Traumatic Event Might Have Sparked Orca Boat Attacks, Scientists Suggest

On May 4, three orcas attacked the yacht Champagne off the Spanish coast. They damaged it so badly that the boat sank after the crew was rescued and the vessel towed to port. The incident is the latest in a string of orca/sailboat encounters off the Iberian peninsula dating back to May 2020.

Now, after studying the behavior and tracking the whales involved in the attacks, one scientist has a theory as to the cause.

Alfredo Lopez Fernandez is a biologist associated with the Atlantic Orca Working Group. As far as he and his team can tell, the attacks began with a female orca known as White Gladis. They don’t have any direct evidence, but the scientists believe White Gladis underwent a “critical moment of agony” in an interaction with a boat at some point prior to 2020. That trauma, whatever it was, likely spurred White Gladis toward attacking unrelated vessels.

On purpose

“The orcas are doing this on purpose, of course, we don’t know the origin or the motivation, but defensive behavior based on trauma, as the origin of all this, gains more strength for us every day,” Lopez Fernandez told Live Science.

Orcas are intelligent and highly social, meaning their behavior quickly spread through the critically endangered Iberian orca subpopulation.

two orcas

Scientists believe the behavior might be spreading because of imitation, not intentional teaching. But as any parent knows, your kids are always watching. Photo: Shutterstock


“There were two smaller and one larger orca,” Werner Schaufelberger, skipper of the Champagne, told Yacht. “The little ones shook the rudder at the back while the big one repeatedly backed up and rammed the ship with full force from the side. The two little orcas observed the bigger one’s technique and, with a slight run-up, they too slammed into the boat.”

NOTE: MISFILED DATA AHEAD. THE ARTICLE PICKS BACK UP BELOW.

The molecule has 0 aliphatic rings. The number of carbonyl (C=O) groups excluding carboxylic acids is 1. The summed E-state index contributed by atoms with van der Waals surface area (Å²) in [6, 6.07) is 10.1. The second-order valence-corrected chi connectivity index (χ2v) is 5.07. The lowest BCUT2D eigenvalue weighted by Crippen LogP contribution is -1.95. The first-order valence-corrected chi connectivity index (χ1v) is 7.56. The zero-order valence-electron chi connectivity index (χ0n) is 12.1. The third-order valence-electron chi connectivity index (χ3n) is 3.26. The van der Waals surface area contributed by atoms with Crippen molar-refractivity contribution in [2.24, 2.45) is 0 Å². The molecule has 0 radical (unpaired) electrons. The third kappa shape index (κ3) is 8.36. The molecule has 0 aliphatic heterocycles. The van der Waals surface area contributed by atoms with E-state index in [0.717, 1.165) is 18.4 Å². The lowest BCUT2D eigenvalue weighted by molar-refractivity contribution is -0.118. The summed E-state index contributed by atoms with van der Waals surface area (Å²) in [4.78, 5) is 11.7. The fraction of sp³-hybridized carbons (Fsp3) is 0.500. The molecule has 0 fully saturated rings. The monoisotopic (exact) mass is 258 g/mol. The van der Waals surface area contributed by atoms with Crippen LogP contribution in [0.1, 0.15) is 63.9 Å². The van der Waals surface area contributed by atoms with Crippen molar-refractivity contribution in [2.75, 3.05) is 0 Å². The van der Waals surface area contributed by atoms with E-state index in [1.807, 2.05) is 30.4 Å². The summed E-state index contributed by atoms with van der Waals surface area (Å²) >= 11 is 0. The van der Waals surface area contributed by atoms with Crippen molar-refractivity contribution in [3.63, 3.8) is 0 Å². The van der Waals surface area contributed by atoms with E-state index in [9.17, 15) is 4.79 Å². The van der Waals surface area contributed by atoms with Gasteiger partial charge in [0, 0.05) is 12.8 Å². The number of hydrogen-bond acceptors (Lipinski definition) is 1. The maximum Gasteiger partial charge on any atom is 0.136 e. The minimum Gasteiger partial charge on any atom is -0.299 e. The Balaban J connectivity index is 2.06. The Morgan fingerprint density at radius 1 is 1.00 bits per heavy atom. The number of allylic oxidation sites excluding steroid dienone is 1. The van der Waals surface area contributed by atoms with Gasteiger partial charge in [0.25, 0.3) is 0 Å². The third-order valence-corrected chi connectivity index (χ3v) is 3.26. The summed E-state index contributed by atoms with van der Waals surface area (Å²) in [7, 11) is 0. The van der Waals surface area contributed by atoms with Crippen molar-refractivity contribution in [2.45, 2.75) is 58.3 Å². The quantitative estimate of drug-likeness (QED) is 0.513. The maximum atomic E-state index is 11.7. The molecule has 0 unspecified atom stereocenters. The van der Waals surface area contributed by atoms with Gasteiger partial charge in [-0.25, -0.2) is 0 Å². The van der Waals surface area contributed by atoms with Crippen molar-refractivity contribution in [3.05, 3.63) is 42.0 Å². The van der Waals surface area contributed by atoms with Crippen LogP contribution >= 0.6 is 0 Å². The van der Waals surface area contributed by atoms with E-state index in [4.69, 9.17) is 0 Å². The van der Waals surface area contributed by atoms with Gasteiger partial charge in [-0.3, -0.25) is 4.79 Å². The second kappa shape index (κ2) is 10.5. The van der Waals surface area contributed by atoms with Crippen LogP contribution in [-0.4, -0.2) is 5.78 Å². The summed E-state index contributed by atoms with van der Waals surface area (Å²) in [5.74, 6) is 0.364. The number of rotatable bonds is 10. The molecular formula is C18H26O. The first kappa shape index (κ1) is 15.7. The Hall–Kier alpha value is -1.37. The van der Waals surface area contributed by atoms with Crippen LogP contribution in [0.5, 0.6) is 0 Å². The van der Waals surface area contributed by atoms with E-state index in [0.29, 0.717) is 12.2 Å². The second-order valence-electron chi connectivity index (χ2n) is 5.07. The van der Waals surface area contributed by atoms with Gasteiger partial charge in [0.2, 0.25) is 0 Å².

That tracks with what Greg Blackburn, skipper of a vessel attacked in a similar fashion on May 2, observed.

“You can see in one of the videos the matriarch coming up and attacking the rudder with a calf at one side of her, then she drops back and then the little calf gets in to have a go,” he shared with 9news. “It was definitely some form of education, teaching going on.”

Learning or imitating?

But Lopez Fernandez and his fellow scientists at the Atlantic Orca Working Group hold that the behavior is spreading through imitation rather than teaching.

“We do not interpret that the orcas are teaching the young, although the behavior has spread to the young vertically, simply by imitation, and later horizontally among them, because they consider it something important in their lives,” Lopez Fernandez clarified to Live Science.

The last census of the Iberian orca subpopulation in 2011 showed 39 animals. Four orcas in the population have died since the attacks began in 2020, though it’s unclear if the deaths and attacks are related. No people have died in the attacks so far, though Lopez Fernandez and other scientists are worried for the lives of both orcas and humans should the attacks continue.

There’s no indication that the encounters will cease any time soon. But fads among orcas sometimes burn out just as they do among humans, Deborah Giles, an orca researcher at the University of Washington, explained.

Here’s hoping the behavior soon goes the way of Gangnam Style. It will be better for everyone, whales and people alike.

Andrew Marshall

Andrew Marshall is an award-winning painter, photographer, and freelance writer. Andrew’s essays, illustrations, photographs, and poems can be found scattered across the web and in a variety of extremely low-paying literary journals.
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